The 10 Yard Line of Virtual Goods….

I read an interesting article today on some innovations, as well as some reservations, around virtual goods in Japan.

We are all pretty aware of how virtual goods work in games by now. Whether it is Farmville or an MMOG, the basic idea is you can purchase, with real money, some kind of virtual “object” that increases your enjoyment in playing the game. This object can be something that you “use” up in the game play, something you can express yourself with thru customization, or something that adds some unique element to the game play that you would otherwise not have access to. There are other types of virtual goods, but these are the 3 main buckets they fall into.

Well in Japan, creative business thinkers have thought up the idea of “Kompu gacha” (or complete gacha), which is a system that incentivies gamers to buy a group of virtual items (one by one) based on the premise that they could win a ‘grand prize’, or rare item, for getting them all. On the surface it looks like a very creative idea to drive virtual goods sales, essentially virtual merchandising.

Kind of like “collect them all and get a bonus”. The complete article is here if you want to read it.

The problem arises fundamentally because a virtual good has REAL value. It is worth something. I know that is still debatable if you cannot cash them out and get that value into something liquid, like cash. But in general they are worth something since people are paying for them. The problem in this specific case in Japan is that people think this “combining items to win prizes” smells like a lottery, which in Japan is illegal. From the article linked to above there is not enough information to really decipher those details, since there is no mention of “chance”, which is fundamental to the lottery model.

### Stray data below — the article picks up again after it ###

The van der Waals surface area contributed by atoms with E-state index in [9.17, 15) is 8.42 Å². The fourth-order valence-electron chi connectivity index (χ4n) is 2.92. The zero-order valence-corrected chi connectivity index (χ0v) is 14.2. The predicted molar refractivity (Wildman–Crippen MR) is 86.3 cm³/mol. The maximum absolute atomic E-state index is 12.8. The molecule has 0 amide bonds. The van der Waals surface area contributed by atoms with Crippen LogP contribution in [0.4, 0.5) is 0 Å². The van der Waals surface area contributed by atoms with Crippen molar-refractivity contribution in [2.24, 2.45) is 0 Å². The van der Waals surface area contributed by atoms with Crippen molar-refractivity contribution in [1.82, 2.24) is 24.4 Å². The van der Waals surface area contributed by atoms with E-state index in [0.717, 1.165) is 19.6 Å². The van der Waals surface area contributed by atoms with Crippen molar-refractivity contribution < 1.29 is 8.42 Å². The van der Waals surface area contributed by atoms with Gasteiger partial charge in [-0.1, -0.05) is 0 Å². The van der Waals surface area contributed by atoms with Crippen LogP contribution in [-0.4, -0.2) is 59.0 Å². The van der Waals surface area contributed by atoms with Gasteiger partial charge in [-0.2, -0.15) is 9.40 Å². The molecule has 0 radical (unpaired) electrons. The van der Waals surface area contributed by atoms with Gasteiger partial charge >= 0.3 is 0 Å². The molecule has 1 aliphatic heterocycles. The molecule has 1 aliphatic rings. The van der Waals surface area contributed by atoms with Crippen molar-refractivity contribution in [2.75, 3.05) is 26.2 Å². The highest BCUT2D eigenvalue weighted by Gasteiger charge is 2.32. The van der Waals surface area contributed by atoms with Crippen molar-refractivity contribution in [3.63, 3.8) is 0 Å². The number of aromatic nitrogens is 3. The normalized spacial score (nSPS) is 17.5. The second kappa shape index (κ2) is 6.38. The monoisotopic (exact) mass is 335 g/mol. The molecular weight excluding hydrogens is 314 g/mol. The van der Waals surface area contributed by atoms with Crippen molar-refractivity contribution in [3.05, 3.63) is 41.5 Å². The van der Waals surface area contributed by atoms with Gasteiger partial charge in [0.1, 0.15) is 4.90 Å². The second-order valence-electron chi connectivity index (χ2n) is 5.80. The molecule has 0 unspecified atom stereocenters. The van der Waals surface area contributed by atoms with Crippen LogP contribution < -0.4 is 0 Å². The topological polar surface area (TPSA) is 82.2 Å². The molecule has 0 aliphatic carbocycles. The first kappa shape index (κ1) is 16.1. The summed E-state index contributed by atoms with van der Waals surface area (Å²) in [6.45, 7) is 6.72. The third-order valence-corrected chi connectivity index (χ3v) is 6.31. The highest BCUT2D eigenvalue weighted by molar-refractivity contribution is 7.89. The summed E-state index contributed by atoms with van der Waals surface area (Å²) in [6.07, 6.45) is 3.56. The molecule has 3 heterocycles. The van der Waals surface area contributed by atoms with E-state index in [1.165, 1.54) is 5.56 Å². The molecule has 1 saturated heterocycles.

But regardless of that detail, the article represents two interesting phenomenon for the new era of the games business that is now in full bloom. First, that we are on the 10 yard line and we have 90 yards of innovation to go in creativity around virtual goods and the free to play business model in general. Anyone that tells you it is all figured out and everything is known is all wet. This is just one single creative idea around combining purchases and it has had a significant impact on revenues and value creation in some very big companies (like GREE and DeNA in Japan). And secondly, there are going to be instances where similar innovations yet to be discovered will be used for both good and bad relative to the gamers’ best interests. Sometimes it will work and be kosher and sometimes it will raise eyebrows.

It will definitely be an interesting evolution of ideas and decisions as we as an industry move from the 10 yard line towards midfield and onwards.

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